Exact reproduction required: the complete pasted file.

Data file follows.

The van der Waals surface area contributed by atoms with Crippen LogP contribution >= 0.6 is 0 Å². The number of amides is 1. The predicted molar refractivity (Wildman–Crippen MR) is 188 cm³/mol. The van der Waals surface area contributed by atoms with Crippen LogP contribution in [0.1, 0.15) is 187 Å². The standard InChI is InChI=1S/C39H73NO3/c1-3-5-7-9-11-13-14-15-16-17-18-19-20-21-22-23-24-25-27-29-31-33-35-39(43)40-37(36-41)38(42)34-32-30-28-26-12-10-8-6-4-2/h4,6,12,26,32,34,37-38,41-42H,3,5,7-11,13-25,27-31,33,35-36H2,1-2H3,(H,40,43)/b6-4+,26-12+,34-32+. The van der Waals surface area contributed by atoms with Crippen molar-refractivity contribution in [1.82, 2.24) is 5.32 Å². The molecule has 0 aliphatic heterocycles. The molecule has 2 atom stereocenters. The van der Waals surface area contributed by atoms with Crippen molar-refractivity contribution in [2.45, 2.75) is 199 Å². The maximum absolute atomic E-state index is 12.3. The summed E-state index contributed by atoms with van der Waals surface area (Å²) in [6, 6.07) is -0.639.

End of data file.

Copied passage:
The van der Waals surface area contributed by atoms with Crippen LogP contribution >= 0.6 is 0 Å². The number of amides is 1. The predicted molar refractivity (Wildman–Crippen MR) is 188 cm³/mol. The van der Waals surface area contributed by atoms with Crippen LogP contribution in [0.1, 0.15) is 187 Å². The standard InChI is InChI=1S/C39H73NO3/c1-3-5-7-9-11-13-14-15-16-17-18-19-20-21-22-23-24-25-27-29-31-33-35-39(43)40-37(36-41)38(42)34-32-30-28-26-12-10-8-6-4-2/h4,6,12,26,32,34,37-38,41-42H,3,5,7-11,13-25,27-31,33,35-36H2,1-2H3,(H,40,43)/b6-4+,26-12+,34-32+. The van der Waals surface area contributed by atoms with Crippen molar-refractivity contribution in [1.82, 2.24) is 5.32 Å². The molecule has 0 aliphatic heterocycles. The molecule has 2 atom stereocenters. The van der Waals surface area contributed by atoms with Crippen molar-refractivity contribution in [2.45, 2.75) is 199 Å². The maximum absolute atomic E-state index is 12.3. The summed E-state index contributed by atoms with van der Waals surface area (Å²) in [6, 6.07) is -0.639.